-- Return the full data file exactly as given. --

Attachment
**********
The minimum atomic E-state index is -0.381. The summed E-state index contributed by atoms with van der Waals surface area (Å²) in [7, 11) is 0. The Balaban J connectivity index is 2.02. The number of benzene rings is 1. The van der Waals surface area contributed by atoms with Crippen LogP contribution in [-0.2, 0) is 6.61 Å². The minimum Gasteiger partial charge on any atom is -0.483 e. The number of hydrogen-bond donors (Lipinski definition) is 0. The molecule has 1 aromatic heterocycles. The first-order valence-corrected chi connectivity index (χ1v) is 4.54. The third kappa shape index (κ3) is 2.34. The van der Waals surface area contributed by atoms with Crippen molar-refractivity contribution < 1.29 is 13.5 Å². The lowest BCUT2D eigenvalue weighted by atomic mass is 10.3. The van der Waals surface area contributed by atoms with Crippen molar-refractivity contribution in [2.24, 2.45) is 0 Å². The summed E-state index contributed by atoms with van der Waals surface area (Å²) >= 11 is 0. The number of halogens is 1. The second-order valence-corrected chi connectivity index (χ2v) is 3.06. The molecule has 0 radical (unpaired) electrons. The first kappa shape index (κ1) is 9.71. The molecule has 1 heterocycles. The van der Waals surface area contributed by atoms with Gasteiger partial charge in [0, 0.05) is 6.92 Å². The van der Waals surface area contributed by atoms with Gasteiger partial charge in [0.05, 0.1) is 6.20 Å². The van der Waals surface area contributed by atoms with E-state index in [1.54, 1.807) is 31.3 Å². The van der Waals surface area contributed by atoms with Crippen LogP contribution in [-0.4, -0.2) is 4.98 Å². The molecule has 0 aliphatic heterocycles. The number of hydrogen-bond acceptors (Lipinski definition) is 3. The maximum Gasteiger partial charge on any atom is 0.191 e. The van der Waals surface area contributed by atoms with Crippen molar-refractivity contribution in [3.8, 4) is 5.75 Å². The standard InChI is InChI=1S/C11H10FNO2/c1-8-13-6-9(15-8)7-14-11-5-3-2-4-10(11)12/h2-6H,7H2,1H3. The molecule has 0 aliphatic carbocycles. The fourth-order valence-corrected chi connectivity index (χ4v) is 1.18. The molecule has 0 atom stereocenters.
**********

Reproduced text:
The minimum atomic E-state index is -0.381. The summed E-state index contributed by atoms with van der Waals surface area (Å²) in [7, 11) is 0. The Balaban J connectivity index is 2.02. The number of benzene rings is 1. The van der Waals surface area contributed by atoms with Crippen LogP contribution in [-0.2, 0) is 6.61 Å². The minimum Gasteiger partial charge on any atom is -0.483 e. The number of hydrogen-bond donors (Lipinski definition) is 0. The molecule has 1 aromatic heterocycles. The first-order valence-corrected chi connectivity index (χ1v) is 4.54. The third kappa shape index (κ3) is 2.34. The van der Waals surface area contributed by atoms with Crippen molar-refractivity contribution < 1.29 is 13.5 Å². The lowest BCUT2D eigenvalue weighted by atomic mass is 10.3. The van der Waals surface area contributed by atoms with Crippen molar-refractivity contribution in [2.24, 2.45) is 0 Å². The summed E-state index contributed by atoms with van der Waals surface area (Å²) >= 11 is 0. The number of halogens is 1. The second-order valence-corrected chi connectivity index (χ2v) is 3.06. The molecule has 0 radical (unpaired) electrons. The first kappa shape index (κ1) is 9.71. The molecule has 1 heterocycles. The van der Waals surface area contributed by atoms with Gasteiger partial charge in [0, 0.05) is 6.92 Å². The van der Waals surface area contributed by atoms with Gasteiger partial charge in [0.05, 0.1) is 6.20 Å². The van der Waals surface area contributed by atoms with E-state index in [1.54, 1.807) is 31.3 Å². The van der Waals surface area contributed by atoms with Crippen LogP contribution in [-0.4, -0.2) is 4.98 Å². The molecule has 0 aliphatic heterocycles. The number of hydrogen-bond acceptors (Lipinski definition) is 3. The maximum Gasteiger partial charge on any atom is 0.191 e. The van der Waals surface area contributed by atoms with Crippen molar-refractivity contribution in [3.8, 4) is 5.75 Å². The standard InChI is InChI=1S/C11H10FNO2/c1-8-13-6-9(15-8)7-14-11-5-3-2-4-10(11)12/h2-6H,7H2,1H3. The molecule has 0 aliphatic carbocycles. The fourth-order valence-corrected chi connectivity index (χ4v) is 1.18. The molecule has 0 atom stereocenters.